The researchers, led by Dr. Daniel Persky from the University of Arizona Cancer Center, examined 132 patients with stage I and II diffuse large B-cell lymphoma who underwent PET scans after receiving three cycles of a standard chemotherapy regimen known as rituximab, cyclophosphamide, doxorubicin, vincristine, and prednisone (R-CHOP). Diffuse large B-cell lymphoma is a fast-spreading subtype of non-Hodgkin's lymphoma.
Patients who had a negative PET scan received one additional cycle of R-CHOP to complete their treatment, whereas those with a positive PET scan underwent involved-field radiation therapy to regions affected by cancer, as well as subsequent treatment with ibritumomab tiuxetan, a radioimmunotherapy drug.
Overall, the researchers found that both treatment strategies resulted in excellent outcomes for the patients. Approximately 91% of patients who did not undergo radiotherapy survived beyond the first five years after treatment, and 89% of them no longer had cancer. Roughly the same proportion of patients (93%) who did undergo radiotherapy were alive five years after treatment, and 86% of them were cancer-free.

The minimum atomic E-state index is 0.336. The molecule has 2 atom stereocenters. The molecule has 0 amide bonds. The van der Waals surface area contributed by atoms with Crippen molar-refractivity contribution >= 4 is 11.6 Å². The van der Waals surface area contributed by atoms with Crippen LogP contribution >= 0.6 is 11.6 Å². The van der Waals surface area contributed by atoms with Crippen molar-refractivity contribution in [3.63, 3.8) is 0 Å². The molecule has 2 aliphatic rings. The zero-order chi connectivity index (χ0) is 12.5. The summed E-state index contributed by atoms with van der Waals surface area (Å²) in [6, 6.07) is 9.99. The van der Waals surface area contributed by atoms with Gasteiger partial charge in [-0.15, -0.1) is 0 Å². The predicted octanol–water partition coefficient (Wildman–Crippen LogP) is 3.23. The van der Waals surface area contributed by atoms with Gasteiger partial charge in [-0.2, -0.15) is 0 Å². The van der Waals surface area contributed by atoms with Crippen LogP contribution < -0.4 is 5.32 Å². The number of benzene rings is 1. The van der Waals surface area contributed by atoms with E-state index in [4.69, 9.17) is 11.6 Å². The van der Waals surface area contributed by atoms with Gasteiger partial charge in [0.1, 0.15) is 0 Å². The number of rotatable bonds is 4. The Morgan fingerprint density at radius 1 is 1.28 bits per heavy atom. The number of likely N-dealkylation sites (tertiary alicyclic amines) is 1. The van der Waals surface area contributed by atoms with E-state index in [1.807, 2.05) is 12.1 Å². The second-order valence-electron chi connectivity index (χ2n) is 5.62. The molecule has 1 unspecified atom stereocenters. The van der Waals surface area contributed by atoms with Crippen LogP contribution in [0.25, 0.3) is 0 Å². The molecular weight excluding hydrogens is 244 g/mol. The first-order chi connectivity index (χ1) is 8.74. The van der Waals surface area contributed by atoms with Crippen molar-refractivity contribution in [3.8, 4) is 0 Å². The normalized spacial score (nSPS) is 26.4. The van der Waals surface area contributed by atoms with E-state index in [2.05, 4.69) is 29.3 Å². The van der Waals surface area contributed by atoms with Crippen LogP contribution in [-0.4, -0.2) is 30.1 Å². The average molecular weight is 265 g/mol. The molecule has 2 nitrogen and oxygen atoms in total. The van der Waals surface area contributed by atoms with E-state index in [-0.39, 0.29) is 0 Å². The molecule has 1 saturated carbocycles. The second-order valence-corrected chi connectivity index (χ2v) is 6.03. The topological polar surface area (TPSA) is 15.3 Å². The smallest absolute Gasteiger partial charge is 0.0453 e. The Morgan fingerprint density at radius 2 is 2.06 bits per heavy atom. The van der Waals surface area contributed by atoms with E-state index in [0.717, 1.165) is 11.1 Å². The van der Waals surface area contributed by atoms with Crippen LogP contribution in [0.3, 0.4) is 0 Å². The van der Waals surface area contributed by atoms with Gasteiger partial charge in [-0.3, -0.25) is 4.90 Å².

These findings support changing the standard of cancer care for early-stage, or limited, diffuse large B-cell lymphoma to include PET-directed therapy, Persky noted in a statement.
"We find that many patients can forgo radiation and get less chemo -- and still get excellent results," he said. "This means people can heal from treatment sooner, and that care costs can go down. I think doctors and patients can agree: The less cancer treatment, the better."
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